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Disruptive innovation and the changing face of healthcare

Sensmeier, Joyce E. MS, RN-BC, CPHIMS, FHIMSS, FAAN

Nursing Management (Springhouse): November 2012 - Volume 43 - Issue 11 - p 13–14
doi: 10.1097/01.NUMA.0000421681.71712.86
Department: Nursing informatics

Joyce E. Sensmeier is the vice president of Informatics at the Healthcare Information and Management Systems Society.

The author has disclosed that she has no financial relationships related to this article.



The face of primary care is rapidly changing. Let me share my most recent patient-care experience as an example. I visited a retail medical clinic in a local pharmacy and was immediately greeted by the NP. When I arrived, she was sitting behind the desk, working at the computer. But, I was quickly acknowledged and she asked me about the reason for my visit. Twenty minutes later, diagnosis in hand and electronic prescription en-route, I was on the road to recovery.

Advances in technology and clinical research are making it possible for us to experience an entirely new healthcare system that provides more individualized and accessible care.1 The type of innovation that enabled my positive primary healthcare experience can be called a “disruptive innovation.” Clay Christensen pioneered the principle of disruptive innovation, which is defined as “an innovation that creates a new market by applying a different set of values, which ultimately (and unexpectedly) overtakes an existing market.”2

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The role of disruptive innovation

Disruptive innovations in healthcare can influence a new system that provides a continuum of care focused on each individual patient's needs, rather than focusing primarily on complex disorders and urgent health crises.1 Because of advances in diagnostic and therapeutic technologies, NPs and physician assistants can competently diagnose and treat disorders that would have previously required a physician.

Accurate new tests and detailed protocols allow these clinicians to diagnose conditions as simple as strep infections and as serious as diabetes. In addition, studies have shown that NPs typically devote more time to patients during consultations than physicians, with greater emphasis on prevention and health maintenance.3 These studies also confirm that given comparable training, NPs can provide care of comparable quality.4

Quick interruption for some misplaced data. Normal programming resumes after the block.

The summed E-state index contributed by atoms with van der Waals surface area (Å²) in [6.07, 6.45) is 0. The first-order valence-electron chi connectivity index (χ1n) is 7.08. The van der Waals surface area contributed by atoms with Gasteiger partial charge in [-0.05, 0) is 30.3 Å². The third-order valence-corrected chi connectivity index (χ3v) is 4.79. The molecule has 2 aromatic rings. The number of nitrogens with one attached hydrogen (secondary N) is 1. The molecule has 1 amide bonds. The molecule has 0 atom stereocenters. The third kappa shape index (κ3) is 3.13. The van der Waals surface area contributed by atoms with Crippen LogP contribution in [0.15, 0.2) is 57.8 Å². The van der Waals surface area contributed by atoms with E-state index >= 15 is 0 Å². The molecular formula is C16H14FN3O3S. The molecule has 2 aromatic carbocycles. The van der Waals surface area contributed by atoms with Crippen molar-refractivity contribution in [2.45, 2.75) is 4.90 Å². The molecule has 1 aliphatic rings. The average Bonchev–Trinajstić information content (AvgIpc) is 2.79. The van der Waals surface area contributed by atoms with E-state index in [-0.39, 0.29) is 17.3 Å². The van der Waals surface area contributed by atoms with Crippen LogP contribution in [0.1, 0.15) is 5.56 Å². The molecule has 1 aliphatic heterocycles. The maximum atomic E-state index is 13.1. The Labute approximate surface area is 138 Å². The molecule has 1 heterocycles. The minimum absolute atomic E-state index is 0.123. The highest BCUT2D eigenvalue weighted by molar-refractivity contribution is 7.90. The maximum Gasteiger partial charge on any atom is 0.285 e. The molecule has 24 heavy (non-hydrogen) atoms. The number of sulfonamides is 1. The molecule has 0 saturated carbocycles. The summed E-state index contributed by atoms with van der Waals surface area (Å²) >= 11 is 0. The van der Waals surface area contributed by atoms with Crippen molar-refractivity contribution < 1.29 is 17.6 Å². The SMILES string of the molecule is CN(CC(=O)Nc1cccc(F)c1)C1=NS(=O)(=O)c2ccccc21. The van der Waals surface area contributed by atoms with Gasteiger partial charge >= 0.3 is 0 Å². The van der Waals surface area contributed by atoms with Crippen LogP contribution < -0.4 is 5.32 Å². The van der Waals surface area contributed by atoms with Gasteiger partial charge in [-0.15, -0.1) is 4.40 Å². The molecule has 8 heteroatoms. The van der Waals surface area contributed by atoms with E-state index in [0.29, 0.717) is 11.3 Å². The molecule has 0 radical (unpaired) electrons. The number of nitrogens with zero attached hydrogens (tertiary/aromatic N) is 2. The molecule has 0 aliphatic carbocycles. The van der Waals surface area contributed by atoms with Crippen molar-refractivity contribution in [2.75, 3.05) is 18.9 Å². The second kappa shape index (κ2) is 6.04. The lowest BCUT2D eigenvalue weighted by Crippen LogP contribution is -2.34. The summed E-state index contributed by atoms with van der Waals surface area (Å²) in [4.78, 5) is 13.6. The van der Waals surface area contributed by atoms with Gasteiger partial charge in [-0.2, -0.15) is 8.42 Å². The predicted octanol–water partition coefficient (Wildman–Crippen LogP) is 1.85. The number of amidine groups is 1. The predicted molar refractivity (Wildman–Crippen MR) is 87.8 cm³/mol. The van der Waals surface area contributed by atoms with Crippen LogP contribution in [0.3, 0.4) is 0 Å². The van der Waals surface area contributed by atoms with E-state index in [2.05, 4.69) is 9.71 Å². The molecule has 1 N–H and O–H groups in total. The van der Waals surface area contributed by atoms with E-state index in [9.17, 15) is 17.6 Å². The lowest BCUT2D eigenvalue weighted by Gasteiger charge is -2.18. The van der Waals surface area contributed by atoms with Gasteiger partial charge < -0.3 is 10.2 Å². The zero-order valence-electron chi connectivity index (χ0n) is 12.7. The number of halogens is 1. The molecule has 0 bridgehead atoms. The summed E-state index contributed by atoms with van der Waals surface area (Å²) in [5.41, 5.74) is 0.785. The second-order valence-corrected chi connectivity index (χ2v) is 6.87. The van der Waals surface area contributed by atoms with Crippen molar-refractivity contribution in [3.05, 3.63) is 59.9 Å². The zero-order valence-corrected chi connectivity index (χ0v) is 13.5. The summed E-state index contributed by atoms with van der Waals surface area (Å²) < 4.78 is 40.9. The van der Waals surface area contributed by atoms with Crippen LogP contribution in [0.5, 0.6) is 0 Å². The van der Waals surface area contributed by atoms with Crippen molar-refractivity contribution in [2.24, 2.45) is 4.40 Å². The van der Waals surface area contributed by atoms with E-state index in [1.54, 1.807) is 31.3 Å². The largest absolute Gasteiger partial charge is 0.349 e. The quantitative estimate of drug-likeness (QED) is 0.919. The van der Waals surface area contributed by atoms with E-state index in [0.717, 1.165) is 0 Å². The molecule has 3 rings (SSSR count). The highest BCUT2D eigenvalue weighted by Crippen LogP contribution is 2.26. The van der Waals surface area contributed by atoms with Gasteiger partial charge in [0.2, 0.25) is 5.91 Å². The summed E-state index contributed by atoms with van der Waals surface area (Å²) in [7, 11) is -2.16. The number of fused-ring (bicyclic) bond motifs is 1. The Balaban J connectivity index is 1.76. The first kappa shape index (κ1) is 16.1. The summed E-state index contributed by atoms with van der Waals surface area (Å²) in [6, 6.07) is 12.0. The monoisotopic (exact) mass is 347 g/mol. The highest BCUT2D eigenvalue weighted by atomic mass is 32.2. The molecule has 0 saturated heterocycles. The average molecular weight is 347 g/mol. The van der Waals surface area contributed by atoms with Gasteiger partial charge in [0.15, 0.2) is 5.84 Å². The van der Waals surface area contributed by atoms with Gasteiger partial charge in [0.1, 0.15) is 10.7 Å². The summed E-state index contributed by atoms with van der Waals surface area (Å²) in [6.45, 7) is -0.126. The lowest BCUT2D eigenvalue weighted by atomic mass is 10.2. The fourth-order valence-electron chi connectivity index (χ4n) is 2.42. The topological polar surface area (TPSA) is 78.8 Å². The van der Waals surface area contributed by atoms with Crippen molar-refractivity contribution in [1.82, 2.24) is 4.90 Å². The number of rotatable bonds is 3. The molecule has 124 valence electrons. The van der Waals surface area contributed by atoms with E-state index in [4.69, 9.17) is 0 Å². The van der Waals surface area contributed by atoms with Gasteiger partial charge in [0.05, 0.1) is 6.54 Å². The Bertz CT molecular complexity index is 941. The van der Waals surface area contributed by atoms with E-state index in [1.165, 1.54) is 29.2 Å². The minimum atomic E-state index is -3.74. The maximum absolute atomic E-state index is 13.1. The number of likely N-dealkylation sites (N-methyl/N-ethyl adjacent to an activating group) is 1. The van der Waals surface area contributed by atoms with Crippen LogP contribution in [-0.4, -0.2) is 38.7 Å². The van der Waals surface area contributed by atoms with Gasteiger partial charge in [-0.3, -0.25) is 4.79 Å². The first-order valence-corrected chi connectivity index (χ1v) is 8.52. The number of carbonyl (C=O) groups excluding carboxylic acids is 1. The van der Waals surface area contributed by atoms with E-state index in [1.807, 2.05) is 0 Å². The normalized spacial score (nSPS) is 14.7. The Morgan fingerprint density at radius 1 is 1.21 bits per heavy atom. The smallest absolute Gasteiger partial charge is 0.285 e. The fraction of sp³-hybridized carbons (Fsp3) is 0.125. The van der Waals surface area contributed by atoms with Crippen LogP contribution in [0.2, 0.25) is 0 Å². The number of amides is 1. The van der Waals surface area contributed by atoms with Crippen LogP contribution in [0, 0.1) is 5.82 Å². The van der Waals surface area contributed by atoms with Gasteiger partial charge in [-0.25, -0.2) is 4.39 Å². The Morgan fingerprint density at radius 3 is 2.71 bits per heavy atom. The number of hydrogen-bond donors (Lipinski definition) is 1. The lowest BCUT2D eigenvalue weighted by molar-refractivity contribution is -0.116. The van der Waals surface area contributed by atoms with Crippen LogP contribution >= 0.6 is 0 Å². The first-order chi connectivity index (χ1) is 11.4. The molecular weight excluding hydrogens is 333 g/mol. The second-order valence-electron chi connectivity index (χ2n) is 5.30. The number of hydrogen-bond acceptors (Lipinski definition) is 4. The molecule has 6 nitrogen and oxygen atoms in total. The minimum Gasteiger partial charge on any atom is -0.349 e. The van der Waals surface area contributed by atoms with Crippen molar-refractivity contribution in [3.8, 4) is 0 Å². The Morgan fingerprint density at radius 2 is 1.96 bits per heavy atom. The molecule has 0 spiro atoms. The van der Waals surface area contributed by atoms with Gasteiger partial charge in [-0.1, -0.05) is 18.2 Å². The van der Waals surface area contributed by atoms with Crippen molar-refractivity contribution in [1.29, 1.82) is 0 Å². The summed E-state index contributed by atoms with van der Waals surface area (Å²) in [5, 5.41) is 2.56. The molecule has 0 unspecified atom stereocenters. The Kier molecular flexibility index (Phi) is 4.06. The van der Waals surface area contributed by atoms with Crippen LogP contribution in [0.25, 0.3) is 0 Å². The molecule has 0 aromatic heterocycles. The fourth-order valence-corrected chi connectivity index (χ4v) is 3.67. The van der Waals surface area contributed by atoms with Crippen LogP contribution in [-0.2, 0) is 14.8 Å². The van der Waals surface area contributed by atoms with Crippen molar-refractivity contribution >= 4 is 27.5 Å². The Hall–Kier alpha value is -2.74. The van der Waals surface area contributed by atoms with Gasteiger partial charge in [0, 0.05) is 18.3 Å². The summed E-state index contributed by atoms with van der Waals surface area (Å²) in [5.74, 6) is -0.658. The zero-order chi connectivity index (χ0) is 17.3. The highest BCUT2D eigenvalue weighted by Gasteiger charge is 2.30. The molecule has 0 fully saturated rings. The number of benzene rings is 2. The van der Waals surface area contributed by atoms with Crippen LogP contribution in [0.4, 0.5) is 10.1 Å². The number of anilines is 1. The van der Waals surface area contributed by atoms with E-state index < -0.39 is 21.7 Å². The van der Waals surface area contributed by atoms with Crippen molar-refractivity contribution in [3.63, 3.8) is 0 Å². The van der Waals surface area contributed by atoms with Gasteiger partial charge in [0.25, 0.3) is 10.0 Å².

As nurses, we experience the progress of innovation each day, and we feel its impact on our work as we use “smart” patient-care devices and electronically document our care. But the premise of disruptive innovation isn't about the technology itself, rather it's about applying that technology in a simpler, more radical way to either create a new product or a new environment for using the product that didn't previously exist. Several examples of disruptive innovations are apparent in our daily lives. The iPad has challenged the idea of the portable computer, so that not only is it leading the tablet market, but it has also replaced the use of laptops by 19%.5 Skype allows customers to call and message using the same service, more conveniently and for a fraction of the price of traditional telecommunication services. As applied to healthcare, disruption can be a fundamental mechanism through which we can build a higher quality, more convenient, and lower cost healthcare system.6

Examples of disruptive innovations in healthcare include the use of miniaturized blood glucose meters that patients can take along wherever they go. As a result, patients can self-manage most aspects of diabetes more effectively and conveniently, whereas in the past, they would have access to treatment solely through healthcare professionals. Another example of a disruptive innovation in healthcare is angioplasty. When I was in nursing school, bypass surgery was the most common treatment for patients with coronary artery disease. Today, the treatment of choice is angioplasty, which is less invasive, less disabling, and less costly. Initially, experts viewed the procedure with skepticism, but over time, increasing skill, experience, and technologic innovations (such as stents) have allowed angioplasty to be reliably performed in stand-alone cardiac centers.6